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Joseph Shemesh



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    MS10 - Lung Cancer Screening, Opportunistic Evaluation of Findings (ID 73)

    • Event: WCLC 2019
    • Type: Mini Symposium
    • Track: Screening and Early Detection
    • Presentations: 1
    • Now Available
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      MS10.02 - Coronary Artery Diseases (Now Available) (ID 3493)

      15:45 - 17:15  |  Presenting Author(s): Joseph Shemesh

      • Abstract
      • Presentation
      • Slides

      Abstract

      Coronary artery calcification (CAC) on low dose chest CT for lung screening

      J. Shemesh MD

      Professor emeritus of cardiology

      Sheba Medical Center

      Introduction:

      CT-based Coronary artery calcification (CAC) Agatston score on Lung cancer screening has an unequivocal prognostic contribution to future cardiovascular (CV) events and mortality.

      Aim: To provide the radiologists with helpful information regarding on how to diagnose, quantify and routinely report on CAC while reading low dose chest CT (LDCT) performed for lung cancer screening.

      Current understandings: CAC can be easily detected and its extent can be quantify or semi-quantify while reading the chest CT without extra radiation, efforts or cost. Most of the target subjects for lung screening are at the same time at high risk to develop cardiovascular (CV) events and mortality (1) . Reporting on CAC enhances the lung screening benefit by providing the clinicians with an additive powerful risk stratification tool that can improve the management of primary prevention of CV events particularly the need for statin . Recently the Society of Cardiovascular Computed Tomography (SCCT) and the Society of Thoracic Radiology (STR) have jointly published guidelines for coronary artery calcium scoring derived from non contrast noncardiac chest CT scans (2). The experts of this guideline , recommend reporting on CAC as Class I indication.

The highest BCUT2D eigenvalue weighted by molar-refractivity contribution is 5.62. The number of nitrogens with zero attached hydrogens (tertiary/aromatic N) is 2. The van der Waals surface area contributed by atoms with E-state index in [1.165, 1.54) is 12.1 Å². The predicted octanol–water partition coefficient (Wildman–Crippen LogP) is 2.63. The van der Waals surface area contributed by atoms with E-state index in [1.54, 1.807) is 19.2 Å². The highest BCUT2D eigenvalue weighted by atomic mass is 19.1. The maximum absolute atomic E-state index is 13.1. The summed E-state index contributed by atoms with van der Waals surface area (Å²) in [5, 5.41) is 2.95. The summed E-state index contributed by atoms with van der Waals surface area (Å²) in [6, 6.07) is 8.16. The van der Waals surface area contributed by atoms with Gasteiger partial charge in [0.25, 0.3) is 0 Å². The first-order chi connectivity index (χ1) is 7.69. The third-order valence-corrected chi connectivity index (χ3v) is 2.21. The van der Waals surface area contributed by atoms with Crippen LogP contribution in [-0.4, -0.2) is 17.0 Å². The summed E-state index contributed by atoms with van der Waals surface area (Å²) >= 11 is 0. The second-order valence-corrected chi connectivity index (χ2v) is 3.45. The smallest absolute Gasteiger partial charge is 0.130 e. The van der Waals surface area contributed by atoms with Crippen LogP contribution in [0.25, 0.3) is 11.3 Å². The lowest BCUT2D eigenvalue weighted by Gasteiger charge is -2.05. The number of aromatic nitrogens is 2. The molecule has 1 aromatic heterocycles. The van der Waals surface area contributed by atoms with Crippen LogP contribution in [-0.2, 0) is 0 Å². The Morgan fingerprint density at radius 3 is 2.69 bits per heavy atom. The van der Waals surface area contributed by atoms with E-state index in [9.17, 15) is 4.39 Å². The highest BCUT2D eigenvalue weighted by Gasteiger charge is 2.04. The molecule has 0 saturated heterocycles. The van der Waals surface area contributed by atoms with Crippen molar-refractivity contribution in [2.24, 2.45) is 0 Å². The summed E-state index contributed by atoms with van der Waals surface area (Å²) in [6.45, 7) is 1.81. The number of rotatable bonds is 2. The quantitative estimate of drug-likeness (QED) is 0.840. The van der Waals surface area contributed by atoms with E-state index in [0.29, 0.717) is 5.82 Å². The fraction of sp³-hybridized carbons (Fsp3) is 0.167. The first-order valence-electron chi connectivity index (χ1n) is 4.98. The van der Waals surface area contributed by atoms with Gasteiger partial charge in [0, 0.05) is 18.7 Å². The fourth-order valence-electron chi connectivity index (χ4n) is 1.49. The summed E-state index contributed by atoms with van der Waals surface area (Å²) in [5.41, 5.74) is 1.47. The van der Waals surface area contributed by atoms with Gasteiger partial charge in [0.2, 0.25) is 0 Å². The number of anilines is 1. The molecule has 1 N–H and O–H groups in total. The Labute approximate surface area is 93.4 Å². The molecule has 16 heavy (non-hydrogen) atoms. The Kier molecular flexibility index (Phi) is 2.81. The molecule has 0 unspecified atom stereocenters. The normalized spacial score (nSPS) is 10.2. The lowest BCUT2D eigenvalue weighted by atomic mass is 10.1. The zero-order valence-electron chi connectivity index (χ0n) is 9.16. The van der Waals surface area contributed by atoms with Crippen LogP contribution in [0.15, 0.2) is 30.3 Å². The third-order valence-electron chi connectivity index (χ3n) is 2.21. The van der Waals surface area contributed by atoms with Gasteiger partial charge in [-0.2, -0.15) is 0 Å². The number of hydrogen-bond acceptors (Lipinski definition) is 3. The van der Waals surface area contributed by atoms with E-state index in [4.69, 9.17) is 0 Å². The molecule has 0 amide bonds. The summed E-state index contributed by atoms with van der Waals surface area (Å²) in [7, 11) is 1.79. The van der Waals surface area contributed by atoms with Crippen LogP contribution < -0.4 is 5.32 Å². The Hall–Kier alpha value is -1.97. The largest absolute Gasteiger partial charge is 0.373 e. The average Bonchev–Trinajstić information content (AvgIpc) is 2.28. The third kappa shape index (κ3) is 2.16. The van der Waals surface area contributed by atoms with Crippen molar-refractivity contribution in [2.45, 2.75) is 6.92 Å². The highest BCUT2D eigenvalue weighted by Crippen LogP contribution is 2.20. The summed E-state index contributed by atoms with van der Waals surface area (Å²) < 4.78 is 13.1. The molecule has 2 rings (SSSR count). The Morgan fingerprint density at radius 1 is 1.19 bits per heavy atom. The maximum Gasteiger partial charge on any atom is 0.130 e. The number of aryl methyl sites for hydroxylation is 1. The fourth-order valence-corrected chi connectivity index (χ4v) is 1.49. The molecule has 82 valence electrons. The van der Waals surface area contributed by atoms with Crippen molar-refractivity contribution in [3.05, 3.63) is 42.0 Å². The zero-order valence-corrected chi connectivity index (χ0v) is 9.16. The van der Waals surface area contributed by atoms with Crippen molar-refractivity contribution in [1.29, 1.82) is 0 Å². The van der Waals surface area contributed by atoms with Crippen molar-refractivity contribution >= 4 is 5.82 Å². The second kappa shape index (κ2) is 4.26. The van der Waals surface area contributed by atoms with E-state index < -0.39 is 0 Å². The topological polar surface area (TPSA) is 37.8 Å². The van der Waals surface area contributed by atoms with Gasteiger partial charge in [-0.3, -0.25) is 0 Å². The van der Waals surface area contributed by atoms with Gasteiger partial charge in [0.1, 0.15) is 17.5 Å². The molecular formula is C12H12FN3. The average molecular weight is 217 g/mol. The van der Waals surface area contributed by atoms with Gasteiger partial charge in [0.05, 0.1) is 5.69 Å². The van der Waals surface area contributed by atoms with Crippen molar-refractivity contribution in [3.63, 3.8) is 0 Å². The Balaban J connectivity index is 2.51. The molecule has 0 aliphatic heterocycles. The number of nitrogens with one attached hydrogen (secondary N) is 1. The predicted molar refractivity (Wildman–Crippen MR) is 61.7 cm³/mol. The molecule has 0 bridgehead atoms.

It has been shown that the absence , presence and severity of CAC identify those who are most likely to benefit from statin therapy for primary prevention (3) Comparing those with and without statin exposure, statin therapy was associated with reduced risk of MACE in patients with CAC but not in patients without CAC . They further found that the effect of statin use on MACE was significantly related to the severity of CAC , with the number needed to treat to prevent 1 initial MACE outcome over 10 years ranging from 100 (CAC 1 to 100) to 12 (CAC >100).

      The most recent guidelines recognize the CAC score as disease score that can individualize the CVD risk and recommended its use to refine the risk estimation in order to better allocate asymptomatic subjects to statin treatment,intensification or avoidance, for primary prevention of CVD (4). The Multi-Ethnic Study of Atherosclerosis (MESA) score is a new score that incorporates the Agatston CAC score in addition to traditional risk factors to estimate the 10 years cardiac risk (5)

      In summary: CAC is the most prevalent incidental finding on LDCT. It can be easily detected measured and reported on lung screening CT without extra radiation, efforts or cost. CAC score helps to avoid or recommend life time statin or aspirin treatment .